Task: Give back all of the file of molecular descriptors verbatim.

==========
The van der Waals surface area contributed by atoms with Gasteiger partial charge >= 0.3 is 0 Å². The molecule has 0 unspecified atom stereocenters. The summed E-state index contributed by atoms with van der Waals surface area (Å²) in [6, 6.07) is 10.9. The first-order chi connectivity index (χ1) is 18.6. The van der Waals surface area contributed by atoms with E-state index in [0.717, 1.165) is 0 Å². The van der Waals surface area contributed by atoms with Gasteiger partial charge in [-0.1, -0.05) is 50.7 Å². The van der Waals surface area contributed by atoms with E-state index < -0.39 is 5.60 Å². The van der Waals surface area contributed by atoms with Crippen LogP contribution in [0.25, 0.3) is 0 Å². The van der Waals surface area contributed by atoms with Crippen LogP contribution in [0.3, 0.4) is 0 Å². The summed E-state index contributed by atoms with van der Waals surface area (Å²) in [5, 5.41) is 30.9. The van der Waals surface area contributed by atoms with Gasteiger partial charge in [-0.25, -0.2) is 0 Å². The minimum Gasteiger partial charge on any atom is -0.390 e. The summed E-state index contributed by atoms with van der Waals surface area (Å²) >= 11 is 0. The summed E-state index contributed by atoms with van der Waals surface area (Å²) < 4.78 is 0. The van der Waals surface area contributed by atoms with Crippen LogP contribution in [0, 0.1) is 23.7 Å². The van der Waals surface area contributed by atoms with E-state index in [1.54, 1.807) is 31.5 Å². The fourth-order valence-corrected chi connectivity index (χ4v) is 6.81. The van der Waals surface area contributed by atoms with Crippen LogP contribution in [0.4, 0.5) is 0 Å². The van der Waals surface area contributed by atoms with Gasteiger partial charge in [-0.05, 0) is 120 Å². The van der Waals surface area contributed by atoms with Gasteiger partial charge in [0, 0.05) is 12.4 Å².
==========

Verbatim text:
The van der Waals surface area contributed by atoms with Gasteiger partial charge >= 0.3 is 0 Å². The molecule has 0 unspecified atom stereocenters. The summed E-state index contributed by atoms with van der Waals surface area (Å²) in [6, 6.07) is 10.9. The first-order chi connectivity index (χ1) is 18.6. The van der Waals surface area contributed by atoms with E-state index in [0.717, 1.165) is 0 Å². The van der Waals surface area contributed by atoms with Gasteiger partial charge in [-0.1, -0.05) is 50.7 Å². The van der Waals surface area contributed by atoms with E-state index < -0.39 is 5.60 Å². The van der Waals surface area contributed by atoms with Crippen LogP contribution in [0.25, 0.3) is 0 Å². The van der Waals surface area contributed by atoms with Crippen LogP contribution in [0.3, 0.4) is 0 Å². The summed E-state index contributed by atoms with van der Waals surface area (Å²) in [5, 5.41) is 30.9. The van der Waals surface area contributed by atoms with Gasteiger partial charge in [-0.25, -0.2) is 0 Å². The minimum Gasteiger partial charge on any atom is -0.390 e. The summed E-state index contributed by atoms with van der Waals surface area (Å²) >= 11 is 0. The summed E-state index contributed by atoms with van der Waals surface area (Å²) < 4.78 is 0. The van der Waals surface area contributed by atoms with Crippen LogP contribution in [0, 0.1) is 23.7 Å². The van der Waals surface area contributed by atoms with E-state index in [1.54, 1.807) is 31.5 Å². The fourth-order valence-corrected chi connectivity index (χ4v) is 6.81. The van der Waals surface area contributed by atoms with Crippen LogP contribution in [0.4, 0.5) is 0 Å². The van der Waals surface area contributed by atoms with Gasteiger partial charge in [-0.05, 0) is 120 Å². The van der Waals surface area contributed by atoms with Gasteiger partial charge in [0, 0.05) is 12.4 Å².